New Jersey’s Clean Energy Future and the Utility-Administered Program Model

Oct 25, 2018

In the world of energy efficiency, a utility’s goals for how much to save and by when are often set by regulators. But some utilities and state leaders go above and beyond. We’re so excited to see PSE&G’s Clean Energy Future plan, which was filed recently with the New Jersey Board of Public Utilities. The six-year plan calls for a $4 billion investment in utility-administered energy efficiency programs, energy storage, electric vehicles, and energy cloud (advanced metering). The energy efficiency program will provide bill savings for customers who participate by reducing their energy usage.

Energy efficiency is the least expensive, most quickly deployable, and cleanest of all energy resources, according to research by American Council for an Energy Efficient Economy (ACEEE) and other organizations. At Nexant, we are committed to delivering on the promise of energy efficiency and maximizing its value for all stakeholders. According to the EPA's Greenhouse Gas Equivalency Calculator, the amount of US Energy Efficiency program savings in 2016 (25,788 GWh, see graphic below) was the same as avoiding the greenhouse gas emissions of driving over 47 billion miles in an average passenger vehicle.

low costs of energy efficiency
Comparison of Energy Resources by Levelized Cost. (Source: ACEEE - EE as a Resource)
Impacts of Energy Efficiency
Recent Impacts of Energy Efficiency


The PSE&G proposal aligns with NJ Governor Murphy’s legislation from May, which sets ambitious targets for renewable energy sources and energy savings that will translate on the customers’ bills. New Jersey has promised to generate 50% of its energy from renewable sources by 2030 and 100% by 2050.

The ACEEE released its 2018 scorecard this week and New Jersey is the most improved state, moving from #23 to #18.

“Energy efficiency received a huge boost in the Garden State with the passage of Senate Bill 2314, establishing new annual energy savings targets for electricity and natural gas of 2% and 0.75% of sales, respectively, to be achieved within the next five years.” (ACEEE 2018 Scorecard)

All signs point to New Jersey walking the walk, in regards to energy efficiency, and PSE&G’s proposal is paving the way for record-breaking savings. The state has enormous opportunity to increase its energy efficiency savings, as it still ranks 29th in the nation.

In addition to those benefits, Governor Murphy is set on achieving economic benefits for New Jersey with modernized infrastructure and new jobs in the energy sector. The Clean Energy Future plan is projected to create jobs and invigorate NJ’s clean energy economy. PSE&G’s plans to modernize infrastructure through a combination of transmission upgrades, gas pipe replacements, and storm resiliency “will add nearly $30 billion into the New Jersey Economy by 2020, supporting thousands of jobs.”

As with any ambitious proposal, there are some points of contention and skepticism. Will it really save customers money in the long run? Can the utility effectively administer these programs, rather than the state?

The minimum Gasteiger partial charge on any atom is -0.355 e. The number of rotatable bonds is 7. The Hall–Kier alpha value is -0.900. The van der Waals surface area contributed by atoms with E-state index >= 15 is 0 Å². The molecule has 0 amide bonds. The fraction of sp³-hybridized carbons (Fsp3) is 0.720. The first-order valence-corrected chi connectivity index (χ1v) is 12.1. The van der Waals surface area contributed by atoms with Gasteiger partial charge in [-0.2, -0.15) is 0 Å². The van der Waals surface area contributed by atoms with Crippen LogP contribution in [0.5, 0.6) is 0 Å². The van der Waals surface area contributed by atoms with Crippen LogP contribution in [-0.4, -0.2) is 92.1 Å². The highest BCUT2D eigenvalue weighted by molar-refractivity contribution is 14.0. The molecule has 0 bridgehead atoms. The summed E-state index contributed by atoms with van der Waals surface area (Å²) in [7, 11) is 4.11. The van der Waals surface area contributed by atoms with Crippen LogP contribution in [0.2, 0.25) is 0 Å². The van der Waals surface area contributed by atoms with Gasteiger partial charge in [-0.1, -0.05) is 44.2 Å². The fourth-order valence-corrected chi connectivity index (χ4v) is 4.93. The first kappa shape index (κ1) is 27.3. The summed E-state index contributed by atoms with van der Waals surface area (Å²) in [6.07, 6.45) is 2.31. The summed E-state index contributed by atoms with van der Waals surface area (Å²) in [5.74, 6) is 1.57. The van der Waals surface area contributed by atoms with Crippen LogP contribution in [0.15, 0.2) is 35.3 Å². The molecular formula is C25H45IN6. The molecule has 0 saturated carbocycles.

“For more than a decade PSE&G has provided energy efficiency programs for underserved markets, that have helped hospitals, apartments, small businesses, government buildings and nonprofits lower their energy use and reduce their utility bills,” said Karen Reif, PSE&G’s Vice President of Renewables and Energy Solutions. “The Clean Energy Future filing would build on that success through a range of programs that would help every PSE&G customer reduce their consumption, with a special emphasis on low- and moderate-income customers.”

PSE&G’s Clean Energy Future proposal represents a move toward utility-administered efficiency programs. This approach would allow more flexibility in designing programs that meet the specific needs of their customers and better enable them to meet or exceed the ambitious energy saving goals recently enacted by Gov. Murphy.

Evidence suggests that utilities administering their own programs are well positioned to achieve significant energy savings. Of the eight states that achieved greater than 1.5% annual incremental EE program savings in 2016, five of them were in states with utility-administered programs (Arizona, New Hampshire, Massachusetts, Rhode Island, and Connecticut), and of the remaining three, one is a hybrid model (Illinois*). (EIA- Today in Energy. June 20, 2018)

Right now, utilities have never been more focused on their customers and the customer experience. Because they need customers to enroll in energy programs and pay attention to their energy use, they are providing better customer service, real-time social media updates in severe weather, weekly energy reports, and often sizable incentives. Utilities are newly invested in customer engagement and the success of these programs. And, now that energy efficiency programs have a couple decades of experience to draw from, they are in a great position to choose successful program implementers. 


*In 2018 Illinois moved to a full utility-led model.